Some people gradually realize that the teaching profession suits them. Kathleen Avery knew all along.
“I was definitely one of those kids who was already playing teacher in kindergarten,” she says. “I already knew that I wanted to be a teacher.”
Kathleen, who goes by the nickname “Kaylee,” is now married and a mother of two. She was born Kathleen Long in LaGrange, IN, and attended Lakeland High School. When it came time to make her college decision, IU South Bend was a natural choice, and the precocious Kaylee Long was certain that the School of Education should be her destination.
It was only a matter of zeroing in on the ideal grade level to focus on.
“I wasn’t sure at first if I wanted to go into elementary or secondary,” she says. “But by my second semester, I knew I wanted to do elementary.”
She graduated in 2016 and wasted no time flailing in the job market. It turns out that while she was training at Madison STEAM Academy in South Bend while still an undergraduate, she was actually apprenticing for her future job.
“I always got along very well with the staff and with Deb Martin, who was principal at the time,” Avery says.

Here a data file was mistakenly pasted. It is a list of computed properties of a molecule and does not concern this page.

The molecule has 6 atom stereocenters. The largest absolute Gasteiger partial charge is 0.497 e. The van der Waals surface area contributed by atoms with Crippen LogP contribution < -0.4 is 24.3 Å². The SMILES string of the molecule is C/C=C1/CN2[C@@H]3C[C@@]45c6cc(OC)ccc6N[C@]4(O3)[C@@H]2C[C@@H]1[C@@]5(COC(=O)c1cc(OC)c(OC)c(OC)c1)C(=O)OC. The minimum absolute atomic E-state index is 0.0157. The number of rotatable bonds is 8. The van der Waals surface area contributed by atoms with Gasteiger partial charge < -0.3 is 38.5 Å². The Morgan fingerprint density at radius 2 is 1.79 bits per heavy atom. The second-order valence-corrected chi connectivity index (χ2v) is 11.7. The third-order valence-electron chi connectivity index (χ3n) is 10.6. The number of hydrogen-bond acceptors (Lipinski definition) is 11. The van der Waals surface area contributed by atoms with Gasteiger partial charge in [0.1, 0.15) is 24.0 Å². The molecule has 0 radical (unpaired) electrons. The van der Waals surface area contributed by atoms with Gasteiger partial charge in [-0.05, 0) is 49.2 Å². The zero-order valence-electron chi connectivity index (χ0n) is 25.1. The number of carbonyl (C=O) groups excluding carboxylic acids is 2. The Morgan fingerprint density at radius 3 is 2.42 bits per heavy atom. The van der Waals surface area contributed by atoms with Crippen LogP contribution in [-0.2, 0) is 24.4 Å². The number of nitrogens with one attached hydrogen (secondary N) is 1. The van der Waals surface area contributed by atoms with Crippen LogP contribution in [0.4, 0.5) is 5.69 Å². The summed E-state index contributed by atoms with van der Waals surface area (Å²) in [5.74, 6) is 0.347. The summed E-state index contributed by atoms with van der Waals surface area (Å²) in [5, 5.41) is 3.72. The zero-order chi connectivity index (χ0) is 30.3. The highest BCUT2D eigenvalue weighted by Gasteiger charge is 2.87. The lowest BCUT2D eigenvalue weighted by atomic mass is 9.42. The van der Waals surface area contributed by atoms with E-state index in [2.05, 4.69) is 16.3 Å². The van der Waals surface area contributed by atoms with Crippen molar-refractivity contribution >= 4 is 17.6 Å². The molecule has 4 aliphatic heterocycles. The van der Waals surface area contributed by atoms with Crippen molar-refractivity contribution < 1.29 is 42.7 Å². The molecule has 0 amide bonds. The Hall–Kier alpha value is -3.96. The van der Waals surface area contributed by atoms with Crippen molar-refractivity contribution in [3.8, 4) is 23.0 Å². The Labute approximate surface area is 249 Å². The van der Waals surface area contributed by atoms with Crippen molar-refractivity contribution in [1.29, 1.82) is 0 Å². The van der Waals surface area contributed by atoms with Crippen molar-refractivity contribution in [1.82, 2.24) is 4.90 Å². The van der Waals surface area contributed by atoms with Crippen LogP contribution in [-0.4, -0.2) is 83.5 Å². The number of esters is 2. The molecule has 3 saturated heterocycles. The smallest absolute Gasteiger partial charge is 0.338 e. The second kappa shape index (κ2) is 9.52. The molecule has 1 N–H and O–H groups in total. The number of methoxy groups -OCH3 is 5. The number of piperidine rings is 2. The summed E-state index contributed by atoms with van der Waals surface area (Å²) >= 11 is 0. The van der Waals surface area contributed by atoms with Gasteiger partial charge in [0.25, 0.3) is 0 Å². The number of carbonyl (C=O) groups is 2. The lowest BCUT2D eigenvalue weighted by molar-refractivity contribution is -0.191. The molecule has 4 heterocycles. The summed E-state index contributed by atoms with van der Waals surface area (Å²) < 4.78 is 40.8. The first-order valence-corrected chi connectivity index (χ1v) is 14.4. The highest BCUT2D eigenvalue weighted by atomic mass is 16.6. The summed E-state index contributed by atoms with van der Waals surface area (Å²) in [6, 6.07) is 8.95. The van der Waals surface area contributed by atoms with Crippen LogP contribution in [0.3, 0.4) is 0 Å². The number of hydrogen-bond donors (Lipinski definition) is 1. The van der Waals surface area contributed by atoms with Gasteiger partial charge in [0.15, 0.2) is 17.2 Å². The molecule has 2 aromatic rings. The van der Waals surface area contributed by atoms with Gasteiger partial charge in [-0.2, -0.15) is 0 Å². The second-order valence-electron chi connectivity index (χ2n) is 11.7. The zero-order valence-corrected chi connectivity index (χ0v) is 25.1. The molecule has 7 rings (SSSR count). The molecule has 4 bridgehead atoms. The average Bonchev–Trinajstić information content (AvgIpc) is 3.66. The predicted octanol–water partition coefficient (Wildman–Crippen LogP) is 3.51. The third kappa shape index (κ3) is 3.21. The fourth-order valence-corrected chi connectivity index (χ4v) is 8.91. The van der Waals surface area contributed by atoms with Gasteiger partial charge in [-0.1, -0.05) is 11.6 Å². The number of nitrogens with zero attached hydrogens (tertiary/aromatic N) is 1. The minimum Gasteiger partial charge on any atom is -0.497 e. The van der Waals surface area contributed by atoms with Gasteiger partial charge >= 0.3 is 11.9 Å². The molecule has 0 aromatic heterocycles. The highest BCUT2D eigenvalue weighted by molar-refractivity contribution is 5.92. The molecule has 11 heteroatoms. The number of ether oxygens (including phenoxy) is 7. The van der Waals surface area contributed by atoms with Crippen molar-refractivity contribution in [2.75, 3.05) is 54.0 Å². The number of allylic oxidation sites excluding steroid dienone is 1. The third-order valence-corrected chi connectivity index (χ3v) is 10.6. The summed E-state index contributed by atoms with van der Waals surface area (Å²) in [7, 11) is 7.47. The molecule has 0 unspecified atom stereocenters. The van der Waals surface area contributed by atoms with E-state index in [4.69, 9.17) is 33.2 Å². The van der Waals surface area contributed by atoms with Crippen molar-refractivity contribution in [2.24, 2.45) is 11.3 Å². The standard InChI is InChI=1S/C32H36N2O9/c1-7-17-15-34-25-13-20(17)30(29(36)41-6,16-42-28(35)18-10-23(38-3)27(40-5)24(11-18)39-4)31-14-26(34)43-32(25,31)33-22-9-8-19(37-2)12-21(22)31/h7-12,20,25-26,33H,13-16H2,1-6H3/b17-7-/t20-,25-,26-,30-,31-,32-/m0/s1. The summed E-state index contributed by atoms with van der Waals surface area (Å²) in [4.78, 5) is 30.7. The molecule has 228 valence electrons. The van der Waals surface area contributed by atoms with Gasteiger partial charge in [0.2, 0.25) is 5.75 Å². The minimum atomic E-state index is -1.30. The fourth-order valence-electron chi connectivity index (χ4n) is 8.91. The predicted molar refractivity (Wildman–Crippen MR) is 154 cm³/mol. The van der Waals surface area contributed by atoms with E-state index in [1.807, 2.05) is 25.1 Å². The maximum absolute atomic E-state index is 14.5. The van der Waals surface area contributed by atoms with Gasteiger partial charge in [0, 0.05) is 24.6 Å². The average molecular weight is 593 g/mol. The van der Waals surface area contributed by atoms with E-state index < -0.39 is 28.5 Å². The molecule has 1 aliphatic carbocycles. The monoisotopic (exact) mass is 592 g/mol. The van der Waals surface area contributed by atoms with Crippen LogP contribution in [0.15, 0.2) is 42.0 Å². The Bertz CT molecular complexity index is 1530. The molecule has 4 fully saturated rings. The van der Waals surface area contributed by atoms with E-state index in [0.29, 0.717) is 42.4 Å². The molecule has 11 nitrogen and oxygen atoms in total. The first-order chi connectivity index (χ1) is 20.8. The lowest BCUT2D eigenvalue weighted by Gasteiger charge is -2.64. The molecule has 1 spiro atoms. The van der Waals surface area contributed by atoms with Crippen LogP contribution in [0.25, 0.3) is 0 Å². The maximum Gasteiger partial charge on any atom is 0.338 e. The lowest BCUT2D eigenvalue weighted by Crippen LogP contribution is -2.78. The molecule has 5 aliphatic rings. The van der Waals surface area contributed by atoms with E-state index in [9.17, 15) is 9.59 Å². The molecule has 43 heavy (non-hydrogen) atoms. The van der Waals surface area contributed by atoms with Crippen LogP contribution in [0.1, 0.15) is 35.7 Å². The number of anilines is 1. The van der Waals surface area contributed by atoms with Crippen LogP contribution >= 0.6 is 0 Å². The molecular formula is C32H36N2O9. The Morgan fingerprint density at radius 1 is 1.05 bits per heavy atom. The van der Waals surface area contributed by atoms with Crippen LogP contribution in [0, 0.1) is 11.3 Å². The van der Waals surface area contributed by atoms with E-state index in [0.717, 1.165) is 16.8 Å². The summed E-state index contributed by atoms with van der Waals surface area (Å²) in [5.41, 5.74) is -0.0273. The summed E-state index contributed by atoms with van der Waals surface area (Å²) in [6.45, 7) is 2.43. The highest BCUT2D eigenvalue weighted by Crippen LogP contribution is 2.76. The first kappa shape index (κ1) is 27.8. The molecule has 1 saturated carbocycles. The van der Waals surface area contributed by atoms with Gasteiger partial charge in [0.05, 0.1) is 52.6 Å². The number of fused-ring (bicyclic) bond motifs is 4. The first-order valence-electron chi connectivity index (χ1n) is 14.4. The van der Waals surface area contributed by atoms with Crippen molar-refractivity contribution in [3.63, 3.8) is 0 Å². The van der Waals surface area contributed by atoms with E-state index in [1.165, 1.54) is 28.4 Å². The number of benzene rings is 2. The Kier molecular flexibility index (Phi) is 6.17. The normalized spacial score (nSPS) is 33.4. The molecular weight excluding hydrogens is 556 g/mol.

Martin, who is a fellow IU South Bend alumna as well as former longtime assistant women’s volleyball coach at IUSB, was in the role of Madison principal and she knew she did not have to look far when she needed a new recruit.
“She had a teaching position that had just opened up, so she reached out to me,” Avery says. “I just knew I wanted to be here.”
She took the helm of a second-grade class, and by all accounts it’s been a perfect fit.
Avery’s ascension to Teacher of the Year status started with her immediate colleagues. The process begins with each school within the South Bend Community School Corporation nominating someone from within its own ranks. The teachers at Madison chose Avery as their nominee for the SBCSC-wide contest.
The announcement was made at a ceremony at Riley High School in May of 2022. Avery was given no advance notice of the final result, so she found out on the spot that she was taking home the prize.
“They were announcing the names of everyone who had made it to the top ten, and I didn’t hear my name, so I thought, ‘Oh well, maybe not this year.’ Then they announced that I had won. I was a little shocked,” she says.
The difference between STEM and STEAM is that a STEAM program goes a step further than science, technology, engineering, and mathematics. STEAM systems also integrate the arts. The concept makes a lot of sense, but it requires even more work for teachers. To be saluted publicly for her efforts has been a morale booster for Avery.
“It’s not something you need, but it definitely encourages you to keep going,” she says. “Education is not always celebrated the way that educators know it should be.”